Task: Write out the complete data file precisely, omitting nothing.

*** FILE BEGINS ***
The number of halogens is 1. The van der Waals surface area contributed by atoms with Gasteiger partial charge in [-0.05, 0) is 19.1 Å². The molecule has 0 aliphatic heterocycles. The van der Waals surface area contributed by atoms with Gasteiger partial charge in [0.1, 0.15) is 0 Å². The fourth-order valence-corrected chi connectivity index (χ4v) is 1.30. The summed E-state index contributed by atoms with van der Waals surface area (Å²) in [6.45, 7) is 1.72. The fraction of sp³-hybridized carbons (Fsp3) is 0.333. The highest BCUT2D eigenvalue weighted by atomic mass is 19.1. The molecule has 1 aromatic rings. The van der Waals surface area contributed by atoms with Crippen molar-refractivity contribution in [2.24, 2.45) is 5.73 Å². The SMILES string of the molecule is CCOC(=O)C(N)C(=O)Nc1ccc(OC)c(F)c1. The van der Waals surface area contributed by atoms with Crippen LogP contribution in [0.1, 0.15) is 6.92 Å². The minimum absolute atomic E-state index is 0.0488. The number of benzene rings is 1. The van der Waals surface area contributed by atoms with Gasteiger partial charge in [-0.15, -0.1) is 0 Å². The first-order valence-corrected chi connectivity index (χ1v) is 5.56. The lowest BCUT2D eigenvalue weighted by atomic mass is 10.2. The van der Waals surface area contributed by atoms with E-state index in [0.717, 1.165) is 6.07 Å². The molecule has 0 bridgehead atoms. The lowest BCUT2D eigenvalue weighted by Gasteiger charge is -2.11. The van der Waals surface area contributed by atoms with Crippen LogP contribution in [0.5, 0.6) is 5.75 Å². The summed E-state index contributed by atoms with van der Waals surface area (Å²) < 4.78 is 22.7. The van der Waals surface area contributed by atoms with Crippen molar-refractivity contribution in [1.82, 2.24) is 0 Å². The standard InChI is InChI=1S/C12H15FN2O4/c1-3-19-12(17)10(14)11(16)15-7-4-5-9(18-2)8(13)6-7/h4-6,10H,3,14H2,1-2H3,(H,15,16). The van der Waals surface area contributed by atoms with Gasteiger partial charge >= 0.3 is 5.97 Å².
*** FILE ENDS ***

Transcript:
The number of halogens is 1. The van der Waals surface area contributed by atoms with Gasteiger partial charge in [-0.05, 0) is 19.1 Å². The molecule has 0 aliphatic heterocycles. The van der Waals surface area contributed by atoms with Gasteiger partial charge in [0.1, 0.15) is 0 Å². The fourth-order valence-corrected chi connectivity index (χ4v) is 1.30. The summed E-state index contributed by atoms with van der Waals surface area (Å²) in [6.45, 7) is 1.72. The fraction of sp³-hybridized carbons (Fsp3) is 0.333. The highest BCUT2D eigenvalue weighted by atomic mass is 19.1. The molecule has 1 aromatic rings. The van der Waals surface area contributed by atoms with Crippen molar-refractivity contribution in [2.24, 2.45) is 5.73 Å². The SMILES string of the molecule is CCOC(=O)C(N)C(=O)Nc1ccc(OC)c(F)c1. The van der Waals surface area contributed by atoms with Crippen LogP contribution in [0.1, 0.15) is 6.92 Å². The minimum absolute atomic E-state index is 0.0488. The number of benzene rings is 1. The van der Waals surface area contributed by atoms with Gasteiger partial charge in [-0.15, -0.1) is 0 Å². The first-order valence-corrected chi connectivity index (χ1v) is 5.56. The lowest BCUT2D eigenvalue weighted by atomic mass is 10.2. The van der Waals surface area contributed by atoms with E-state index in [0.717, 1.165) is 6.07 Å². The molecule has 0 bridgehead atoms. The lowest BCUT2D eigenvalue weighted by Gasteiger charge is -2.11. The van der Waals surface area contributed by atoms with Crippen LogP contribution in [0.5, 0.6) is 5.75 Å². The summed E-state index contributed by atoms with van der Waals surface area (Å²) < 4.78 is 22.7. The van der Waals surface area contributed by atoms with Crippen molar-refractivity contribution in [1.82, 2.24) is 0 Å². The standard InChI is InChI=1S/C12H15FN2O4/c1-3-19-12(17)10(14)11(16)15-7-4-5-9(18-2)8(13)6-7/h4-6,10H,3,14H2,1-2H3,(H,15,16). The van der Waals surface area contributed by atoms with Gasteiger partial charge >= 0.3 is 5.97 Å².